The truth about… Branded face creams and cosmetics.

The battle between science and marketing

Dr Daniel Sister makes the case for science

Below is the introduction to the article which will appear in full in our sister print publication B BEYOND Magazine.

On facial ageing
The ageing process is a complex interaction between a variety of facial elements, which occurs like a domino effect. The process can be described as a cascade effect, which happens in four main facial layers – the bone, muscle, fat and skin.
This domino effect occurs both from the outside skin layer inward towards the bone, and also from the bone outwards to the skin – in both directions, simultaneously. The changes that occurs, in one layer affects the next to slowly create the visual effects we recognise as age.
The most significant change in the first layer, the bony facial skeleton, occurs in the facial apertures, or ‘holes’ of the face. ‘The holes in the face – that is, the nose and the eyes – actually increase by 20 percent in size with age. The orbital apertures, or eye sockets, enlarge as time goes by and the bone of the infra-orbital region just under the eye physically moves backwards with age, so the holes not only get bigger but are also pushed back. This contributes to the lower, sunken-looking lower eye area.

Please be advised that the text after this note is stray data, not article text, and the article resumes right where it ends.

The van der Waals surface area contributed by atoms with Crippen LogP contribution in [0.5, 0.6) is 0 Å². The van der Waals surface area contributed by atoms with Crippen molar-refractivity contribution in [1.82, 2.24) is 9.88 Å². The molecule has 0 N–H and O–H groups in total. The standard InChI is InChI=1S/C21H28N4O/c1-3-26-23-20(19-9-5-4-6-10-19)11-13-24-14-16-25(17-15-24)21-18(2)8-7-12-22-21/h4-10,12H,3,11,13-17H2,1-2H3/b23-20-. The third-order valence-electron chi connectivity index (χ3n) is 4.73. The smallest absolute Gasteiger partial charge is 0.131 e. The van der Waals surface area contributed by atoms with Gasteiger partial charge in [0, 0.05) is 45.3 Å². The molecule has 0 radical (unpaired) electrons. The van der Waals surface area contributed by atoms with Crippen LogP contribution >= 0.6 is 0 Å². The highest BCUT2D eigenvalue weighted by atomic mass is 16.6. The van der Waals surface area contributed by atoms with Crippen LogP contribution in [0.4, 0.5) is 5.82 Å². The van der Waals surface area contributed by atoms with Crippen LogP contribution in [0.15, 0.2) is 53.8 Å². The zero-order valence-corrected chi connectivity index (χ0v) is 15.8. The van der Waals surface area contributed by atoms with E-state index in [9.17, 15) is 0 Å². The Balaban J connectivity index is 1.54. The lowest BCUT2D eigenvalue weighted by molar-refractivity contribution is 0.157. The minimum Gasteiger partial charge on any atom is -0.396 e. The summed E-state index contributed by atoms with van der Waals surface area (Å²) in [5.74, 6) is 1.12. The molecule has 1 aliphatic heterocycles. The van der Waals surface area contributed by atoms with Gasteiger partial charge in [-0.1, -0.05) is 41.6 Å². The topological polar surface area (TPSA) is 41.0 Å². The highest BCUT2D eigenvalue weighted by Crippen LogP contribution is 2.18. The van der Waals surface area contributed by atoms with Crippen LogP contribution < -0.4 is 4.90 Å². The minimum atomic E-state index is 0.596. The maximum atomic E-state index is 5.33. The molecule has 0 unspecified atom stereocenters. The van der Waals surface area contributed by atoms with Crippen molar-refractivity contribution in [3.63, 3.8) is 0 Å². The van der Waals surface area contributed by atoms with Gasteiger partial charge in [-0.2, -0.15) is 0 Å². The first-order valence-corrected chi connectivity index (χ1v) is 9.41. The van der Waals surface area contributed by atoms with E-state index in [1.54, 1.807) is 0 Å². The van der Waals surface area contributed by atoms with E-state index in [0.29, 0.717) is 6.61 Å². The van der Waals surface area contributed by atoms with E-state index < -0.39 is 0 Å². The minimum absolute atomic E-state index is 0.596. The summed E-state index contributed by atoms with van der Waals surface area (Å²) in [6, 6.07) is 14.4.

Because of this, the muscle, fat and skin tissues start to descend and essentially start to slip off the surface of the receding bone. There is an assumption that gravity is the cause of this effect, which is partly true, but it’s very much in combination with the changes in the facial skeleton. Similarly, the nasal opening becomes larger, impacting the ligaments that support the nose; the nose gets larger as we age because of an enlargement of the sebaceous glands, but the change in ligaments also causes the nose to droop.
The changes that occur in the next layer up, the musculature of the face, also participate in the cascade effect, but not in the way patients might think. Despite common belief, the facial muscles actually tighten with age, not loosen. The most obvious signs of this can be seen in the platysma bands of the neck, which stretch from the chin to the collar bone area and become more pronounced with age. This effect can also come about in the form of permanent crow’s feet and deep-set glabella lines between the eyes.
Above the muscles, the amount of fat that decreases with age causes a deflated effect, which not only means volume loss but also that the hydrating and elastic functions of the skin don’t work as efficiently. The fibroblast cells in the skin that produce elastin, collagen and hyaluronic acid (HA) work best when they’re under a degree of stretch. When the fat depletes, this stretch is lessened and the skin isn’t functioning as well, which causes it to sag.
The most common manifestation of this process is a tired, weathered look with slightly sagging skin, flatter cheeks, jowling that disrupts the smoothness of the jawline, neck laxity and protruding platysma bands along the neck. This domino effect moves through the layers of the face in both directions, from bottom to top and top to bottom. It’s a complex cascade effect with each facial element affecting and interacting with the other.
How could any face cream prevent bone loss?
How could a cream that does not penetrate deeper than the very first layer of the skin work on muscles?